SEVENTEEN works by renowned British artist Jenny Saville are being shown at the Scottish National Gallery of Modern Art (SNGMA) until mid September, the first major museum exhibition of the Glasgow School of Art graduate’s work to be held in Scotland, and the third in the UK.

Known internationally for her vast, highly physical depictions of the body, Saville first came to prominence in 1994 when leading collector Charles Saatchi bought her postgraduate show.

It was the same year the artist reached a wider audience when her dazzling, 21-foot-long triptych Strategy (South Face/Front Face/North Face) appeared on the cover of Manic Street Preachers’ landmark album The Holy Bible.

Fifteen years later, the Welsh band chose Saville’s portrait Stare for their Journal For Plague Lovers LP, a record that the big-four UK supermarkets presented in a plain slip cover as they had decided Saville’s brush work could upset some customers.

As frontman James Dean Bradfield said: “You can have lovely shiny buttocks and guns everywhere in the supermarket on covers of magazines and CDs, but you show a piece of art and people just freak out.”

Calling out our hypocrisy over depictions of the human body, Bradfield’s quip also touches on the visceral power of Saville’s work. Often compared with Lucian Freud and Francis Bacon, her work can be similarly disquieting and raw. Subverting traditional figure painting – especially of the idealised female form seen through the male gaze – Saville’s work is fleshy and sensual, with her large-scale paintings often showing surgery marks and vast rolls of flesh. Vulnerable and confrontational, they can both unsettle and liberate.

Lucy Askew, senior curator at the gallery, worked closely with Saville in developing the exhibition, which spans 26 years of work from early paintings to recent charcoal and pastel drawings.

“She’s an artist we’ve been interested in for a long time,” says Askew. “Her work has always got a great response. As well as the legacy of her practise in coming out of Glasgow in the early and mid 1990s, we’re interested in her new work coming out of more recent exhibitions in Oxford and London.”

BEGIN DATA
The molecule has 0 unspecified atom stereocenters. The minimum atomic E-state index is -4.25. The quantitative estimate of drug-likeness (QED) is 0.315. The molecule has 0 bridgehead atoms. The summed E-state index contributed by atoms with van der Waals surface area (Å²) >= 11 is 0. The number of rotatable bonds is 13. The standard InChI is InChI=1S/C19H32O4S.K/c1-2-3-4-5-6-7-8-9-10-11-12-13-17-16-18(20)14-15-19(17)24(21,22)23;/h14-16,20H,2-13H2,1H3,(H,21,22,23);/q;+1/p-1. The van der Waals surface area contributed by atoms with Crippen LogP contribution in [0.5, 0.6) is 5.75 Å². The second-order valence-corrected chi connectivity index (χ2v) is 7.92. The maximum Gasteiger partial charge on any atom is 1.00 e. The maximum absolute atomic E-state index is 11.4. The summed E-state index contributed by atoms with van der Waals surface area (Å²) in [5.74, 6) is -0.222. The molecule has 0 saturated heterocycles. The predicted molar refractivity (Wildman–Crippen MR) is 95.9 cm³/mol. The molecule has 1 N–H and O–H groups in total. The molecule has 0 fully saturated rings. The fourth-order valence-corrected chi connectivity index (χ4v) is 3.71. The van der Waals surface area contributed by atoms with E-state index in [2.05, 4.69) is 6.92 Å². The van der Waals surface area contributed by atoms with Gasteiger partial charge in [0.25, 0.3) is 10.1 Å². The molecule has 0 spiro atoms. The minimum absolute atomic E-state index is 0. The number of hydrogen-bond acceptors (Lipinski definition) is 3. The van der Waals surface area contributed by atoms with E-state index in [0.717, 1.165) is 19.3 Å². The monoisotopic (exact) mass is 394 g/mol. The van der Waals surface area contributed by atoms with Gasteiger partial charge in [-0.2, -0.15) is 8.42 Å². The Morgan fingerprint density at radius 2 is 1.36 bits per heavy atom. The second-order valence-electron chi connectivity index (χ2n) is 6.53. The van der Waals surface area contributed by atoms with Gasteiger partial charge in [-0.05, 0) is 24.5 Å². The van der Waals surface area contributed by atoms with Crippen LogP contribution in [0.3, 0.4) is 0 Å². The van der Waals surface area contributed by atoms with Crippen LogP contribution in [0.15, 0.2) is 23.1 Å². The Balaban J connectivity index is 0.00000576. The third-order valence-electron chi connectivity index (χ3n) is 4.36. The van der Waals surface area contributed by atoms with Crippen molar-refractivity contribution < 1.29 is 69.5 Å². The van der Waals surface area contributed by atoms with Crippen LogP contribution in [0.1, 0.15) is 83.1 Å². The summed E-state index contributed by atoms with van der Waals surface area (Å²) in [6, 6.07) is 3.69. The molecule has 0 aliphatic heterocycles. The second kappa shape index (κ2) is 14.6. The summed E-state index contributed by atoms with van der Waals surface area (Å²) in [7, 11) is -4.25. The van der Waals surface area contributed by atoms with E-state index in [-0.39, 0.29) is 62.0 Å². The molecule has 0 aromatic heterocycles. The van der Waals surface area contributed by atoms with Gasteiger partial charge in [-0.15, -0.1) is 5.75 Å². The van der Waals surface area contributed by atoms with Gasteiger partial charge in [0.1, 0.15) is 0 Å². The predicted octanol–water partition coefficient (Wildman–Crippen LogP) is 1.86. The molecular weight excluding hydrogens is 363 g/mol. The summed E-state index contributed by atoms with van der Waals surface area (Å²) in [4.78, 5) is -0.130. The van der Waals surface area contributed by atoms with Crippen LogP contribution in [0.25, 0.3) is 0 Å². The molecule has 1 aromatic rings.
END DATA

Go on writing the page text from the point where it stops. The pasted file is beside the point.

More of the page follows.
Askew says the SNGMA was lucky enough to be able to source the majority of the works they wished to show. “Jenny has a particularly international profile so it was about first finding out where the works were and then making loan requests to other galleries and institutions and individuals,” she says.

“There were a few we had to select replacements for, and doing that kind of work with an artist to develop that selection is always interesting. You get a sense of how they see the relationships between their works.”

Saville’s work forms the centrepiece of the third instalment of NOW, a programme of contemporary art exhibitions SNGMA launched in March 2017. Alongside Saville’s work will be new and recent works by five artists who have explored ideas related to the body, performance, process and materials.

These include a specially conceived installation by South African artist Robin Rhode, video work by Austrian artist Markus Schinwald and work by three female artists based in Scotland: performance artist Catherine Street, sculptor Sara Barker and Christine Borland. The latter’s 2016 installation Positive Pattern was originally commissioned by the Institute of Transplantation in Newcastle to honour organ donors and their families.

Askew says: “We really like the idea of having an exhibition where it would provide a really rich encounter with a single artist’s work and then to use that artist’s practice and selection of work to drive a theme or a set of ideas that are really current.’’

She continues: “The idea of the body is obviously central to Jenny’s work but there’s also a physical, alive quality to it. There’s a kind of performative, live quality to her work; a very stirring presence to her art.”

Until September 16, Scottish National Gallery of Modern Art (Modern One), Edinburgh, free. Tel: 0131 624 6200.